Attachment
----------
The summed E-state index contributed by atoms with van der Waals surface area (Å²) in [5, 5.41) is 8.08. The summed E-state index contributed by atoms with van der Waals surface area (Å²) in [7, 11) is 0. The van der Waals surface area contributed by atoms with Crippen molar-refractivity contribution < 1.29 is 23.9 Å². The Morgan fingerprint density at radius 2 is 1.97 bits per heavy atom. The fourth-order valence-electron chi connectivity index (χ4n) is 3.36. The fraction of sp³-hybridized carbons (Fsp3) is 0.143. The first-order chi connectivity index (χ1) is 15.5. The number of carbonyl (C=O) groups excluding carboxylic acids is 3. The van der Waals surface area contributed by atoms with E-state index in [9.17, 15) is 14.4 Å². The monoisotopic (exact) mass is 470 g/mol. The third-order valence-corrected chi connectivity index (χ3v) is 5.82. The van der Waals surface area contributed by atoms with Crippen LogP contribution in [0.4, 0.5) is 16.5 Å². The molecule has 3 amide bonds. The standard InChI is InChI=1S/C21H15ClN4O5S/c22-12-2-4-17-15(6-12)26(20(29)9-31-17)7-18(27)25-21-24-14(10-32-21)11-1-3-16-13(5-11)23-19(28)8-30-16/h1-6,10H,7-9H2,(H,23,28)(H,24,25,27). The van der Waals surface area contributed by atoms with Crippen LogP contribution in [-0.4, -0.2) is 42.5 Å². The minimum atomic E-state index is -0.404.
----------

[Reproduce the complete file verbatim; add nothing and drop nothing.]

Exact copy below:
The summed E-state index contributed by atoms with van der Waals surface area (Å²) in [5, 5.41) is 8.08. The summed E-state index contributed by atoms with van der Waals surface area (Å²) in [7, 11) is 0. The van der Waals surface area contributed by atoms with Crippen molar-refractivity contribution < 1.29 is 23.9 Å². The Morgan fingerprint density at radius 2 is 1.97 bits per heavy atom. The fourth-order valence-electron chi connectivity index (χ4n) is 3.36. The fraction of sp³-hybridized carbons (Fsp3) is 0.143. The first-order chi connectivity index (χ1) is 15.5. The number of carbonyl (C=O) groups excluding carboxylic acids is 3. The van der Waals surface area contributed by atoms with E-state index in [9.17, 15) is 14.4 Å². The monoisotopic (exact) mass is 470 g/mol. The third-order valence-corrected chi connectivity index (χ3v) is 5.82. The van der Waals surface area contributed by atoms with Crippen LogP contribution in [0.4, 0.5) is 16.5 Å². The molecule has 3 amide bonds. The standard InChI is InChI=1S/C21H15ClN4O5S/c22-12-2-4-17-15(6-12)26(20(29)9-31-17)7-18(27)25-21-24-14(10-32-21)11-1-3-16-13(5-11)23-19(28)8-30-16/h1-6,10H,7-9H2,(H,23,28)(H,24,25,27). The van der Waals surface area contributed by atoms with Crippen LogP contribution in [-0.4, -0.2) is 42.5 Å². The minimum atomic E-state index is -0.404.